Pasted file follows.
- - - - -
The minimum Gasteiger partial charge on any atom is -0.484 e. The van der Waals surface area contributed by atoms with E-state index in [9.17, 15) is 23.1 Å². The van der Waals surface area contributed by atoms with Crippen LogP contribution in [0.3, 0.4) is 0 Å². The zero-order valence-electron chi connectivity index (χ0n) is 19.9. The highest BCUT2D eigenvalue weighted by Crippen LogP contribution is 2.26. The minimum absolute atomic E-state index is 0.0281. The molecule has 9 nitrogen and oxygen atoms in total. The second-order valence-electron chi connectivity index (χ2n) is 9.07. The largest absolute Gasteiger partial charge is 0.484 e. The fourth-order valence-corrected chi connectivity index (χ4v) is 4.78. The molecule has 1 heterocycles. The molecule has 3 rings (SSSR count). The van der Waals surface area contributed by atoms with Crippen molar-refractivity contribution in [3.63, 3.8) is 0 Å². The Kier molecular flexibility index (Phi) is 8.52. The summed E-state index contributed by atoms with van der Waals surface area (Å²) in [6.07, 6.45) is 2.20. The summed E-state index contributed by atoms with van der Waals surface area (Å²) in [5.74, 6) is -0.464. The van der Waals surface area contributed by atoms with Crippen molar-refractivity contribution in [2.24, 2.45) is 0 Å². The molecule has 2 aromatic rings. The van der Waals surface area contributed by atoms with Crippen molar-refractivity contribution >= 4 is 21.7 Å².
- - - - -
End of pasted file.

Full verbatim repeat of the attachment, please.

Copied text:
The minimum Gasteiger partial charge on any atom is -0.484 e. The van der Waals surface area contributed by atoms with E-state index in [9.17, 15) is 23.1 Å². The van der Waals surface area contributed by atoms with Crippen LogP contribution in [0.3, 0.4) is 0 Å². The zero-order valence-electron chi connectivity index (χ0n) is 19.9. The highest BCUT2D eigenvalue weighted by Crippen LogP contribution is 2.26. The minimum absolute atomic E-state index is 0.0281. The molecule has 9 nitrogen and oxygen atoms in total. The second-order valence-electron chi connectivity index (χ2n) is 9.07. The largest absolute Gasteiger partial charge is 0.484 e. The fourth-order valence-corrected chi connectivity index (χ4v) is 4.78. The molecule has 1 heterocycles. The molecule has 3 rings (SSSR count). The van der Waals surface area contributed by atoms with Crippen molar-refractivity contribution in [3.63, 3.8) is 0 Å². The Kier molecular flexibility index (Phi) is 8.52. The summed E-state index contributed by atoms with van der Waals surface area (Å²) in [6.07, 6.45) is 2.20. The summed E-state index contributed by atoms with van der Waals surface area (Å²) in [5.74, 6) is -0.464. The van der Waals surface area contributed by atoms with Crippen molar-refractivity contribution in [2.24, 2.45) is 0 Å². The molecule has 2 aromatic rings. The van der Waals surface area contributed by atoms with Crippen molar-refractivity contribution >= 4 is 21.7 Å².